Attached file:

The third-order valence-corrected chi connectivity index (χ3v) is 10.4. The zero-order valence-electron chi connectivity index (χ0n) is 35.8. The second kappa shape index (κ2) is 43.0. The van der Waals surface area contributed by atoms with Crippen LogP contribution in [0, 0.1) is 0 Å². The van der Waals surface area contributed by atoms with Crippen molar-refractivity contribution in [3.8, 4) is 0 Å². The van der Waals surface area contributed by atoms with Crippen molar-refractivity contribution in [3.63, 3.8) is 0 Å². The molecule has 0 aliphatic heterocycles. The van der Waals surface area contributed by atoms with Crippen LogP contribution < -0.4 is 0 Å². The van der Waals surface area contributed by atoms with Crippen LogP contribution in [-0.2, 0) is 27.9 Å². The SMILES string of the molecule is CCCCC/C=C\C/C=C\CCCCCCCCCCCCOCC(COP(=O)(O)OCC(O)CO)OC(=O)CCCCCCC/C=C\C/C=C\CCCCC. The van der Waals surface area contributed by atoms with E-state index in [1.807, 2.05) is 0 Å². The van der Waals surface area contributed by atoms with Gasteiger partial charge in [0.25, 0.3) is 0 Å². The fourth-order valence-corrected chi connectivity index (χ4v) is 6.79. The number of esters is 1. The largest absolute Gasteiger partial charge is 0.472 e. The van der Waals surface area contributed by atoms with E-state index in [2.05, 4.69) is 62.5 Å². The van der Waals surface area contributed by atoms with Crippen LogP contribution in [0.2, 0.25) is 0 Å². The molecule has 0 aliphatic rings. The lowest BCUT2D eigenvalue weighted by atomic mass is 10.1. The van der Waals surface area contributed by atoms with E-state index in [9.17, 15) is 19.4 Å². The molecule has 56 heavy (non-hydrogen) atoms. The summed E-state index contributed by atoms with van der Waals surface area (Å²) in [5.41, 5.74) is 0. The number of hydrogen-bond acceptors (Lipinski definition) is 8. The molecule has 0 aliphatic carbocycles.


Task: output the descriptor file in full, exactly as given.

The third-order valence-corrected chi connectivity index (χ3v) is 10.4. The zero-order valence-electron chi connectivity index (χ0n) is 35.8. The second kappa shape index (κ2) is 43.0. The van der Waals surface area contributed by atoms with Crippen LogP contribution in [0, 0.1) is 0 Å². The van der Waals surface area contributed by atoms with Crippen molar-refractivity contribution in [3.8, 4) is 0 Å². The van der Waals surface area contributed by atoms with Crippen molar-refractivity contribution in [3.63, 3.8) is 0 Å². The molecule has 0 aliphatic heterocycles. The van der Waals surface area contributed by atoms with Crippen LogP contribution < -0.4 is 0 Å². The van der Waals surface area contributed by atoms with Crippen LogP contribution in [-0.2, 0) is 27.9 Å². The SMILES string of the molecule is CCCCC/C=C\C/C=C\CCCCCCCCCCCCOCC(COP(=O)(O)OCC(O)CO)OC(=O)CCCCCCC/C=C\C/C=C\CCCCC. The van der Waals surface area contributed by atoms with E-state index in [1.807, 2.05) is 0 Å². The van der Waals surface area contributed by atoms with Gasteiger partial charge in [0.25, 0.3) is 0 Å². The fourth-order valence-corrected chi connectivity index (χ4v) is 6.79. The number of esters is 1. The largest absolute Gasteiger partial charge is 0.472 e. The van der Waals surface area contributed by atoms with E-state index in [2.05, 4.69) is 62.5 Å². The van der Waals surface area contributed by atoms with Crippen LogP contribution in [0.2, 0.25) is 0 Å². The molecule has 0 aliphatic rings. The lowest BCUT2D eigenvalue weighted by atomic mass is 10.1. The van der Waals surface area contributed by atoms with E-state index in [9.17, 15) is 19.4 Å². The molecule has 56 heavy (non-hydrogen) atoms. The summed E-state index contributed by atoms with van der Waals surface area (Å²) in [5.41, 5.74) is 0. The number of hydrogen-bond acceptors (Lipinski definition) is 8. The molecule has 0 aliphatic carbocycles.